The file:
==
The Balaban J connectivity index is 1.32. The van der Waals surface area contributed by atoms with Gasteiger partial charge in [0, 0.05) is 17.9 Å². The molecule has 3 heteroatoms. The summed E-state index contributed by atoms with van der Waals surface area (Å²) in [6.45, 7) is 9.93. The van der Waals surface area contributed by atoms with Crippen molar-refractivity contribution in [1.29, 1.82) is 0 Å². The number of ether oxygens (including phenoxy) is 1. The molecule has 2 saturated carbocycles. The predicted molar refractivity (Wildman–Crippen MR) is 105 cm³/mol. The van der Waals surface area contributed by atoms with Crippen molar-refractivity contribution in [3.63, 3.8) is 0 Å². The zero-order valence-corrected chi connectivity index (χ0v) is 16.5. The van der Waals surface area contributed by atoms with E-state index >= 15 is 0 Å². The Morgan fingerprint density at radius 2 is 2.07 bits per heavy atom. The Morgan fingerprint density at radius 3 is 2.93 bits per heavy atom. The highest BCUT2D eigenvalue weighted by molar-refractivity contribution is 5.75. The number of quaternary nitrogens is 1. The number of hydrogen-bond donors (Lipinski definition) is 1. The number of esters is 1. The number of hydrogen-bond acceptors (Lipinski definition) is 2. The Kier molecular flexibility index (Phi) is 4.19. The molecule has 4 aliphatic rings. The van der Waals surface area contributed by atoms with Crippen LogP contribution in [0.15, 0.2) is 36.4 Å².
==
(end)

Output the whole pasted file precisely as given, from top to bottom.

The Balaban J connectivity index is 1.32. The van der Waals surface area contributed by atoms with Gasteiger partial charge in [0, 0.05) is 17.9 Å². The molecule has 3 heteroatoms. The summed E-state index contributed by atoms with van der Waals surface area (Å²) in [6.45, 7) is 9.93. The van der Waals surface area contributed by atoms with Crippen molar-refractivity contribution in [1.29, 1.82) is 0 Å². The number of ether oxygens (including phenoxy) is 1. The molecule has 2 saturated carbocycles. The predicted molar refractivity (Wildman–Crippen MR) is 105 cm³/mol. The van der Waals surface area contributed by atoms with Crippen molar-refractivity contribution in [3.63, 3.8) is 0 Å². The zero-order valence-corrected chi connectivity index (χ0v) is 16.5. The van der Waals surface area contributed by atoms with E-state index >= 15 is 0 Å². The Morgan fingerprint density at radius 2 is 2.07 bits per heavy atom. The Morgan fingerprint density at radius 3 is 2.93 bits per heavy atom. The highest BCUT2D eigenvalue weighted by molar-refractivity contribution is 5.75. The number of quaternary nitrogens is 1. The number of hydrogen-bond donors (Lipinski definition) is 1. The number of esters is 1. The number of hydrogen-bond acceptors (Lipinski definition) is 2. The Kier molecular flexibility index (Phi) is 4.19. The molecule has 4 aliphatic rings. The van der Waals surface area contributed by atoms with Crippen LogP contribution in [0.15, 0.2) is 36.4 Å².